As Pope Benedict XVI prepares to visit Cuba, a small group of protesters occupied a church in central Havana last week, asking that a message with their requests be delivered directly to the pope.
Their action was swiftly condemned by church authorities as “illegitimate and irresponsible.” The group remained in the church for two days, and only left March 15 after being assured by a top church leader that they could return home without police interference.
The episode illustrates the challenges that Benedict will find in Cuba during a March 23-29 trip that will also include a stop in Mexico. But it also highlights the good relationship that the Catholic Church has built in recent years with the island’s communist regime.
The trip will be the pontiff'’s second visit to Latin America, which is home to almost half of the world’s Catholics. Benedict visited Brazil in 2007.
During his trip, the pope will meet political leaders from both countries and, according to the Vatican’s top spokesman, the Rev. Federico Lombardi, he might even have a brief encounter with longtime Cuban leader Fidel Castro, though it is not on the official agenda yet.
In Mexico, Benedict will not travel to the Mexico City ― the capital city’s high altitude made it an “inadvisable” stop for the 84-year-old pope ― but will visit the central city of Leon, in the Guanajuato region.
“The timing of the visit is not very good,” said Luis Garcia Orso, a Mexican Jesuit who teaches theology in Mexico City. With national elections looming in July, the pope will arrive just before the campaign kicks off.
“Mexican bishops have stressed that he comes to give hope to the country during a difficult time marked by violence,” said Garcia Orso, but opposition to the ruling National Action Party remains “suspicious” of the visit’s election-year timing.
In Mexico, Benedict will find a country that is still strongly Catholic, but where, like elsewhere in Latin America, church membership is falling as a result of both the spread of secularism and the growing influence of evangelical groups.
Despite strong opposition from the church, Mexico City in 2007 became the first state in Mexico to legalize abortion.
The Catholic Church’s standing in the country has also been harmed by revelations surrounding the Rev. Marcial Maciel, the Mexican founder of the conservative Legionaries of Christ order. After Maciel’s death in 2008, it emerged he had sexually abused youths for decades and even fathered at least two children.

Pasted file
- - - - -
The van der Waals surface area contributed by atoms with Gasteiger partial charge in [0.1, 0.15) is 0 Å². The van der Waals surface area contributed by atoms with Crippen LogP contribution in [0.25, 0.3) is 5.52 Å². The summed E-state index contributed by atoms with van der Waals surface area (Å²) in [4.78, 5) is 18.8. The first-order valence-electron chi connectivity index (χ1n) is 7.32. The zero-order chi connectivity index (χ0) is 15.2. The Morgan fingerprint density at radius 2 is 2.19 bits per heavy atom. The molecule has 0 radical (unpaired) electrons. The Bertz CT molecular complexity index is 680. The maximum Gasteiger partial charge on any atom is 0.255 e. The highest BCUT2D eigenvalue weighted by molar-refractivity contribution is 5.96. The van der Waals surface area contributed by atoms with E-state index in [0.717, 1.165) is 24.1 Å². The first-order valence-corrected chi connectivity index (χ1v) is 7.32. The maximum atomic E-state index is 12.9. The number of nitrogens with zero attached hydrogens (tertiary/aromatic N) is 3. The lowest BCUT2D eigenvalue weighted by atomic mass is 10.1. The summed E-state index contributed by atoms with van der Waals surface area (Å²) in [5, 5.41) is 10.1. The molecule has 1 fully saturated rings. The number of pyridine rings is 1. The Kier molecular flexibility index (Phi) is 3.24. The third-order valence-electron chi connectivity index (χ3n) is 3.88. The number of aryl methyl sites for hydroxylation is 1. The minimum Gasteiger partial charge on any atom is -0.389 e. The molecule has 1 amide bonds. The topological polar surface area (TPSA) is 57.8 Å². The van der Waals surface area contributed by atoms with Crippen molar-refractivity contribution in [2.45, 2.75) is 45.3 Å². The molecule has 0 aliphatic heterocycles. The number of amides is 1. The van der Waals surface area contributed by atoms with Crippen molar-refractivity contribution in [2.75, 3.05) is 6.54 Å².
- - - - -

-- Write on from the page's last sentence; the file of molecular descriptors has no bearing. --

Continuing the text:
It was then-Cardinal Joseph Ratzinger (now Benedict XVI) who ordered an investigation of Maciel and restricted him to a life of prayer and penance in 2006. But despite his practice on previous trips, Benedict is not scheduled to meet with abuse victims during the visit, Lombardi said.
After three days in Mexico, the pope will leave for Cuba on March 26.
The official reason for Benedict’s visit is to mark the 400th anniversary of the El Cobre sanctuary of Our Lady of Charity, Cuba’s patroness whose cult has revived in recent years as the church’s role in Cuban society has grown stronger.
A group of Cuban-American pilgrims, as well as several bishops led by Archbishop Thomas Wenski of Miami, will be in Cuba for the visit.
The Vatican opposes the U.S. Cuban embargo, which it considers “useless,” and relations between the church and the regime have warmed in recent years. But tensions remain.
On March 18, Cuban authorities rounded up some 70 members of the group Damas de Blanco (Women in White) during a demonstration in Havana to mark the 2003 arrest of 75 political dissidents, many of them the sons and husbands of the women activists.
In 2010, Raul Castro, Fidel’s brother and successor as president, asked Havana’s Cardinal Jaime Ortega to organize the release of the political prisoners, who mostly went into exile in Spain. Yet the women’s marches continue.
“The quiet dignity of the Damas stands in stark contrast with the acts of those who are standing in the way of the basic aspirations of the Cuban people,” said Tommy Vietor, a spokesman for the Obama administration’s National Security Council.
According to Cuba’s ambassador to the Holy See, Eduardo Delgado Bermudez, relations between Rome and Havana have become “easier.”
The church supports the regime’s tentative steps toward economic reform, he said, but the Cuban government and the church also share a common “spiritual concern” against “consumerism” and Western culture’s exclusive focus on “material things.”